In a devastating aerial bombing, Syria government forces “barrel bombed” residential areas from helicopters, killing a number of civilians, including women and children. Graphic pictures published by Rueters show a man, covered in dust and debris, holding a blanketed child found beneath the rubble of a home. Other photos “too graphic to publish” show men, women and children, lying lifeless in the streets of Syria.
The Damascus district of Douma is the latest area to be attacked by President Bashar al-Assad’s forces in a campaign to defeat the rebels. Only a few miles from the president’s “secretive” base inside Damascus’ diplomatic quarter, the latest assault has racked up more civilian deaths in the ongoing conflict. With a current death count upwards of 100,000 people, millions of refugees have fled the crumbling state of Syria, flooding surrounding countries like Turkey and Lebanon.
The government “barrel bomb” attack on the city comes the same day that the first shipment of Syria’s poison gas was handed over to international chemical watchdogs to be destroyed. The operation overseen by the United Nations is part of an agreement established last year, with the Organization for the Prohibition of Chemical Weapons receiving a Nobel Peace Prize for their efforts in dismantling Syria’s nuclear arsenal.
As fighting continues between the Syrian rebels and the government, a rising militant Sunni insurgency threatens to disrupt the entire region, from Iraq to Afghanistan, bringing together unlikely allegiances between countries like the U.S. and Iran to tackle the growing conflict.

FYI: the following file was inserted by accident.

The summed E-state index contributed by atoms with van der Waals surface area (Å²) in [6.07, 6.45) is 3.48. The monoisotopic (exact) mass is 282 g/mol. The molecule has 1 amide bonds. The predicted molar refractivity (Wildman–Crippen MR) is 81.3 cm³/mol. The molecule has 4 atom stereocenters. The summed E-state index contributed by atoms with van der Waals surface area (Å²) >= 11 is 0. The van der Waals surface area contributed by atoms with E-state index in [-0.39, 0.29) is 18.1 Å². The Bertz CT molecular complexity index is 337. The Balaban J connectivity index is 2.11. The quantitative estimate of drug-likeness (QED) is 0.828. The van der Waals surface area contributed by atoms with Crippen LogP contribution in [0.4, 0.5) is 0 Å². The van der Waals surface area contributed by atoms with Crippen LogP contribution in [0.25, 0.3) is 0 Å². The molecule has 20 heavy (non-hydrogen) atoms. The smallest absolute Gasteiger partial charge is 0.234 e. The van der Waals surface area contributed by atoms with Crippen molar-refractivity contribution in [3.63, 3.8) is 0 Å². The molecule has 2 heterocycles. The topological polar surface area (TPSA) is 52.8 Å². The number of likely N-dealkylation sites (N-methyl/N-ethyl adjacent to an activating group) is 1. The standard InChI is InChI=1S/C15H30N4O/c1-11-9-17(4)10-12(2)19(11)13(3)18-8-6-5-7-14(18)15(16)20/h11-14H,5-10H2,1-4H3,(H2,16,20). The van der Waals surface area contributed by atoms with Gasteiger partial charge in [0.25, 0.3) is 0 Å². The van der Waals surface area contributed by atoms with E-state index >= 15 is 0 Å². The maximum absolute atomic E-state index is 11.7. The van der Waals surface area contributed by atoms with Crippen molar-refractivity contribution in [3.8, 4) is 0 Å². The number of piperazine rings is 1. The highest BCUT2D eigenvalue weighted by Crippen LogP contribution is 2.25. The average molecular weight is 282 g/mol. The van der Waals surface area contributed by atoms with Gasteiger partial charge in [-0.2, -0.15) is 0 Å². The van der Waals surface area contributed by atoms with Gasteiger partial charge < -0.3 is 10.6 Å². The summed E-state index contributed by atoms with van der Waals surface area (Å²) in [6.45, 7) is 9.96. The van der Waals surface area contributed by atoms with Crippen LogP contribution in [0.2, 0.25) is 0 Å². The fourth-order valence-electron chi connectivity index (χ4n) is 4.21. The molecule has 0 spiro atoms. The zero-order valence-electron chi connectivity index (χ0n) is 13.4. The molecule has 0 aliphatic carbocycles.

The head of a group linked to Al-Qaeda called for a halt in fighting after videos were released of dead children being hauled away by stretchers from the site of today’s attack. Despite talks of a ceasefire, fighting still rages on across the border in Iraq, where Sunni militants allied with Al-Qaeda have taken the city of Fallujah. Being surrounded by the Iraqi government backed by local Sunni tribesmen, efforts are underway to reclaim the city.
The group known as the Islamic State in Iraq and the Levant (ISIC) are looking to sow instability in the region and establish governments based on Sharia law. Sunni tribesmen in Iraq and elsewhere are taking part in battling back against the insurgents, saying all they want is peace in the region.
Hoisting black flags atop buildings, driving in pick up trucks armed with Soviet era weaponry, the group has managed to fight back against government forces in Iraq and has left observers worried that the Shiite government in Iraq may have a long fight ahead of them.
The ISIC have been battling other rebel groups for power over areas across the region. According to Syria’s Observatory for Human Rights, 274 people have been killed in “rebel-on-rebel” fights in Syria since Friday. The escalating conflict has brought America to the same side as Iran on the issue, with both countries looking to expel the Sunni militants from the region.
A solution proposed by Abu Mohammed Golani, leader of the Nursa Front, details a plan for exchanging prisoners and the formation of an “Islamic Legal Council” to bring the rebels into the political dialogue of the country and put an end to the violence.
While Syria’s government continues to bombard towns and cities, the in-fighting between rebels continues, as well as the tenuous power play in the Middle East.
by John Amaruso